A Whole Lotta Supra:
The SEMA Edition
The new Toyota MKV Supra is a BMW Z4 with a different body.
If you walked the miles of aisles at the recent SEMA Show in Las Vegas, you couldn’t help but notice the number of Toyota MKV Supra builds littering the show floor. Not only were they in the Toyota corporate display but they were in numerous booths of aftermarket speed merchants from Milestar to Yokohama.
Now, not a lot of people know this beyond the cognoscenti—the most serious enthusiasts—but the new Gen 5 Toyota GR Supra is really a BMW G29 Z4 wearing a Japanese suit. Indeed, the two cars are assembled side by side in Graz, Austria, by Magna Steyr.
It’s been more than two decades since the last Supra was available and this version was apparently seven years in the making. That said, we had a taste of what was coming when the concept FT-1 first appeared at the Detroit Auto Show back in 2014. McLaren F1 designer Peter Stevens said, “The front nose is silly, but it does the upper window line to top of screen better than I have seen before and has sensuous surface through the door.”
So, if the MKV Supra which is a real, iconic enthusiast’s car, is a re-dressed BMW, how do those enthusiasts feel about that? StateofSpeed.com spoke to racer Stephen Papadakis about it. PapadakisRacing.com, is, of course, the winningest team in Formula Drift and earlier this year Steph’ attacked the in-line Bavarian B58 six in search of the magic 1,000 horsepower asking the question, “Is this a worthy successor to the 2JZ Toyota engine? Time will tell but so far, I’m pretty impressed.” Stephen actually reprised this build live at the SEMA Show.
The aluminum block evidences racing heritage with a deep skirt, a built-in cast aluminum windage tray and a forged steel crank. Meanwhile, everything is modular and/or integrated. The plastic intake contains an integrated water-to-air intercooler. There’s direct coil-on-plug ignition and there is also an oil-to-water heat exchanger that uses radiator coolant to control the oil temp. Unusually, the engine has no dip stick and no traditional timing marks.
The biggest structural difference from most common engines is that the chain driven DOHC cam timing assembly is on the back of the block rather than the front. Other differences appear in the four-valve head that has motor-driven variable inlet cam timing and direct fuel injection into the combustion chamber. The head also contains an integrated six-into-two exhaust manifold.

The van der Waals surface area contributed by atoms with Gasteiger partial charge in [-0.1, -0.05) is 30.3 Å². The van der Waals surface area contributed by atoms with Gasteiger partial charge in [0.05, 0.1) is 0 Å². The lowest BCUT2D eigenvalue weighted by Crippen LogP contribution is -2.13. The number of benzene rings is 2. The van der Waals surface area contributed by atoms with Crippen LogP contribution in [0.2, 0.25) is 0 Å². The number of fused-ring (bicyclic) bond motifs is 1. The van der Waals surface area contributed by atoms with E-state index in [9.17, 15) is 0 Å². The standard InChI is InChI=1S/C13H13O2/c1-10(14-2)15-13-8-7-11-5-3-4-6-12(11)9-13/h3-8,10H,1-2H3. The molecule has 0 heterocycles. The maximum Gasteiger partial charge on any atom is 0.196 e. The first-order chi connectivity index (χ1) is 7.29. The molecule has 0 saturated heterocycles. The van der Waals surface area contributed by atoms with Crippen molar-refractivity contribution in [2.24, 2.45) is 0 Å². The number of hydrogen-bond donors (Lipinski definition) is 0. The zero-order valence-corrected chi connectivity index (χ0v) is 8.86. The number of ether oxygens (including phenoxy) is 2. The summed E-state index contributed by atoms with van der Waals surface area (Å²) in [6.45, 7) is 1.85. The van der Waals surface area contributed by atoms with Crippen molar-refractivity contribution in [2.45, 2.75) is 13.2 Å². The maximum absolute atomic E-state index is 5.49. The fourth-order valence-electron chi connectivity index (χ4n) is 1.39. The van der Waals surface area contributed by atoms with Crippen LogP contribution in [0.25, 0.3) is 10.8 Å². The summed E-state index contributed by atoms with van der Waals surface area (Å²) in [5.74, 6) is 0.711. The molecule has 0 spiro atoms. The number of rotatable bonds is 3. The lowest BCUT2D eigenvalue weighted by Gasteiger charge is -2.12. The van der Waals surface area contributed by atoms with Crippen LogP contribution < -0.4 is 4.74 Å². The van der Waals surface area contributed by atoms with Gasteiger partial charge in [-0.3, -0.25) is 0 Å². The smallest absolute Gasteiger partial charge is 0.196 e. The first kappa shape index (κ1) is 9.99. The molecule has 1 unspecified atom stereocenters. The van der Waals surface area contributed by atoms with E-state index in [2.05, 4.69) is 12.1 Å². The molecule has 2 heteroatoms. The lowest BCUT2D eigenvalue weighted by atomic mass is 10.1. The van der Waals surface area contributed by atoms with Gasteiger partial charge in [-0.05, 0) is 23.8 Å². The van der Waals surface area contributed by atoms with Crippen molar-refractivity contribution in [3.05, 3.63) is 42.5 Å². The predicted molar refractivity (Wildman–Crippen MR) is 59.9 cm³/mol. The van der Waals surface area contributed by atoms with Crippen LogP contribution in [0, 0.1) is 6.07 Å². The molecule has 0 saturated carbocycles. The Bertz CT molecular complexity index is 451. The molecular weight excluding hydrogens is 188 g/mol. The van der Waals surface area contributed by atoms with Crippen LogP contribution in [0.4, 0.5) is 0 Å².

“Is [the B58 engine] a worthy successor to the 2JZ Toyota [Supra] engine? Time will tell but so far, I’m pretty impressed.”Stephen Papadakis, PapadakisRacing.com
In his target-1,000 rebuild Steph’ used the stock crank and bearings but installed custom chrome moly Carrillo rods fitted with forged and coated 11:1 JE pistons with stock rings. Major work came in the cylinder head that was ported and flowed and fitted with valves, springs, retainers and keepers from SupertechPerformance.com. The head is secured by custom made ARP head studs. The gasket, however, is stock.
Two things Steph’ did ditch was the direct injection that will be changed out for six 2,000 cc port fuel injectors, one for each cylinder, and the motor-driven viable inlet cam timing that will be disabled and set to max. He also junked the Supra’s stock plastic intake and went for a 3D printed aluminum intake by Mountune, however, the stock throttle body was retained.
The other big change was to dump the stock Supra turbo, replacing it with a much larger Borg Warner EFR 9282 turbo fitted with a Full-Race.com turbo header and dual wastegates.
In stock configuration, the MKV Supra is good for 335 bhp and 369 lb-ft of torque as is the Beemer. Sixty mph comes in just 4.1 seconds and it tops out at a reasonable but electronically-limited 155 mph. Papadakis’ modifications unfortunately remain unresolved because the factory computer is not able to be re-programmed to work with his ‘old school’ modifications. Steph’ said, “The B58 is a really good engine but until we can go out there and make the power there is work to do with the fuel system and the ECM.”
The styling of the MKV Supra is soft and organic through the sides but very aggressive in the front and rear facias that are perhaps a little busy but then it is a Supra. Aftermarket body kits and wings can make it more so. One of the car’s distinctive features is the ‘double bubble’ roof that references the signature of the Italian styling house Zagato.
Ingress to the MKV Supra necessitates ducking your head but once in the seat the double bubble top affords good headroom. According to several reviewers, the interior looks like that of a BMW but now that we know it is a BMW perhaps that is to be expected. Soft -touch materials and BMW features, design cues and details give the interior a premium feel. However, one design feature that some find uncomfortable are the twin cup holders aft of the eight-speed shift lever. If you use them, the cups get in the way of your elbow. I don’t have an answer for this other than not to use them but then why are they there if you can’t use them? Another issue is the lack of trunk space and spare tire?
Overall, the Supra interior is snug, and I just don’t see two-meter tall (6ft 5in) Jeremy Clarkson having much room for him, his ego and a camera man.
So, when all is said and done, how do we feel about the new BMW Supra. My guess is it’s a bit of a compromise. It’s not a Beemer and it’s certainly not a Toyota but, it’s a great sport coupe that is going to please lots of enthusiasts even if it rolls off the floor at around $50K or more.